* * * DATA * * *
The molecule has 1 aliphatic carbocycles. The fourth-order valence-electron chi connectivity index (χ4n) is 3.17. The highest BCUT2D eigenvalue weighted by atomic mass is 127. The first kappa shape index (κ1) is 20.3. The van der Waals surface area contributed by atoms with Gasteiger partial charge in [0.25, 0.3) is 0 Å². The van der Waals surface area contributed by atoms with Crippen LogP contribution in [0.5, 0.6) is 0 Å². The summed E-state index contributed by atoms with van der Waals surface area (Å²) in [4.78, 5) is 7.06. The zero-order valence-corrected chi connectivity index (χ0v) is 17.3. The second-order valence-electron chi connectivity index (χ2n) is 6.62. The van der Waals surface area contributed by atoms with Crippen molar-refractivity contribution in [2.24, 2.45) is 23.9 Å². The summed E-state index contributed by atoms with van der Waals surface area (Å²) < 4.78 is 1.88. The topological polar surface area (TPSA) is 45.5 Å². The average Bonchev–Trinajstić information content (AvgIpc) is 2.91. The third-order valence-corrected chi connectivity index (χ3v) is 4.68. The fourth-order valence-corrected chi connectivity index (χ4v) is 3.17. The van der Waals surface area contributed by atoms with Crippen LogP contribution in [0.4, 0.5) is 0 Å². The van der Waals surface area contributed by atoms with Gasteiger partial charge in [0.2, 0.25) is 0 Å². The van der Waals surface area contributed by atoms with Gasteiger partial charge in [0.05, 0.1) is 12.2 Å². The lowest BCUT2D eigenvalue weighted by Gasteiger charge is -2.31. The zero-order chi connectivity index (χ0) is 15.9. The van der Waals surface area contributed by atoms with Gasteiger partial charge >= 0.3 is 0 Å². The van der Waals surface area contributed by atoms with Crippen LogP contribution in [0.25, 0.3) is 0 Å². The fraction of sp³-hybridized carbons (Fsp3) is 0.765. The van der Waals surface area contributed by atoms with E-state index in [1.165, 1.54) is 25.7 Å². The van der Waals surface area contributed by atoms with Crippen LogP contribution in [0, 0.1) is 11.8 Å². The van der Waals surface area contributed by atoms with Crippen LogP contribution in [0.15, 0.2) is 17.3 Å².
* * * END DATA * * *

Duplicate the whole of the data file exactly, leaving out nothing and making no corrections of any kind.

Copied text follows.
The molecule has 1 aliphatic carbocycles. The fourth-order valence-electron chi connectivity index (χ4n) is 3.17. The highest BCUT2D eigenvalue weighted by atomic mass is 127. The first kappa shape index (κ1) is 20.3. The van der Waals surface area contributed by atoms with Gasteiger partial charge in [0.25, 0.3) is 0 Å². The van der Waals surface area contributed by atoms with Crippen LogP contribution in [0.5, 0.6) is 0 Å². The summed E-state index contributed by atoms with van der Waals surface area (Å²) in [4.78, 5) is 7.06. The zero-order valence-corrected chi connectivity index (χ0v) is 17.3. The second-order valence-electron chi connectivity index (χ2n) is 6.62. The van der Waals surface area contributed by atoms with Crippen molar-refractivity contribution in [2.24, 2.45) is 23.9 Å². The summed E-state index contributed by atoms with van der Waals surface area (Å²) < 4.78 is 1.88. The topological polar surface area (TPSA) is 45.5 Å². The average Bonchev–Trinajstić information content (AvgIpc) is 2.91. The third-order valence-corrected chi connectivity index (χ3v) is 4.68. The fourth-order valence-corrected chi connectivity index (χ4v) is 3.17. The van der Waals surface area contributed by atoms with Crippen LogP contribution in [0.4, 0.5) is 0 Å². The van der Waals surface area contributed by atoms with Gasteiger partial charge in [0.2, 0.25) is 0 Å². The van der Waals surface area contributed by atoms with Gasteiger partial charge in [0.05, 0.1) is 12.2 Å². The lowest BCUT2D eigenvalue weighted by Gasteiger charge is -2.31. The zero-order chi connectivity index (χ0) is 15.9. The van der Waals surface area contributed by atoms with Gasteiger partial charge >= 0.3 is 0 Å². The van der Waals surface area contributed by atoms with Crippen LogP contribution in [0.25, 0.3) is 0 Å². The fraction of sp³-hybridized carbons (Fsp3) is 0.765. The van der Waals surface area contributed by atoms with E-state index in [1.165, 1.54) is 25.7 Å². The van der Waals surface area contributed by atoms with Crippen LogP contribution in [0, 0.1) is 11.8 Å². The van der Waals surface area contributed by atoms with Crippen LogP contribution in [0.15, 0.2) is 17.3 Å².